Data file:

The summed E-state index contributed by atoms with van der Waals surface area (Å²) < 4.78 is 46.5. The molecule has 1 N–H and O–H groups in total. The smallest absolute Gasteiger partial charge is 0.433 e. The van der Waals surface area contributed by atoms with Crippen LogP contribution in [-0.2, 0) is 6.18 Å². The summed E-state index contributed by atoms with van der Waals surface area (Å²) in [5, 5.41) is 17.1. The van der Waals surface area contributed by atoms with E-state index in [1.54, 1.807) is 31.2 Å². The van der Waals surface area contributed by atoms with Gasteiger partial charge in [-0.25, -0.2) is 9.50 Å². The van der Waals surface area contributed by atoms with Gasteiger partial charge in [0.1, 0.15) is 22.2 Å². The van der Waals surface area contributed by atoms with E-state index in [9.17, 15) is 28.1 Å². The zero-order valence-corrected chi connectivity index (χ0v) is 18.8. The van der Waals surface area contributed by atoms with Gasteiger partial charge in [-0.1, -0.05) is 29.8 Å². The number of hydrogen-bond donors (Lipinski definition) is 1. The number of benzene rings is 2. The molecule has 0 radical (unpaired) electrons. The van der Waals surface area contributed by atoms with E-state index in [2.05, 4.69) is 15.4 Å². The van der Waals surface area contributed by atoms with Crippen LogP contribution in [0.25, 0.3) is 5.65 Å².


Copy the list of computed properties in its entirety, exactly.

The summed E-state index contributed by atoms with van der Waals surface area (Å²) < 4.78 is 46.5. The molecule has 1 N–H and O–H groups in total. The smallest absolute Gasteiger partial charge is 0.433 e. The van der Waals surface area contributed by atoms with Crippen LogP contribution in [-0.2, 0) is 6.18 Å². The summed E-state index contributed by atoms with van der Waals surface area (Å²) in [5, 5.41) is 17.1. The van der Waals surface area contributed by atoms with E-state index in [1.54, 1.807) is 31.2 Å². The van der Waals surface area contributed by atoms with Gasteiger partial charge in [-0.25, -0.2) is 9.50 Å². The van der Waals surface area contributed by atoms with Gasteiger partial charge in [0.1, 0.15) is 22.2 Å². The van der Waals surface area contributed by atoms with E-state index in [9.17, 15) is 28.1 Å². The zero-order valence-corrected chi connectivity index (χ0v) is 18.8. The van der Waals surface area contributed by atoms with Gasteiger partial charge in [-0.1, -0.05) is 29.8 Å². The number of hydrogen-bond donors (Lipinski definition) is 1. The number of benzene rings is 2. The molecule has 0 radical (unpaired) electrons. The van der Waals surface area contributed by atoms with E-state index in [2.05, 4.69) is 15.4 Å². The van der Waals surface area contributed by atoms with Crippen LogP contribution in [0.25, 0.3) is 5.65 Å².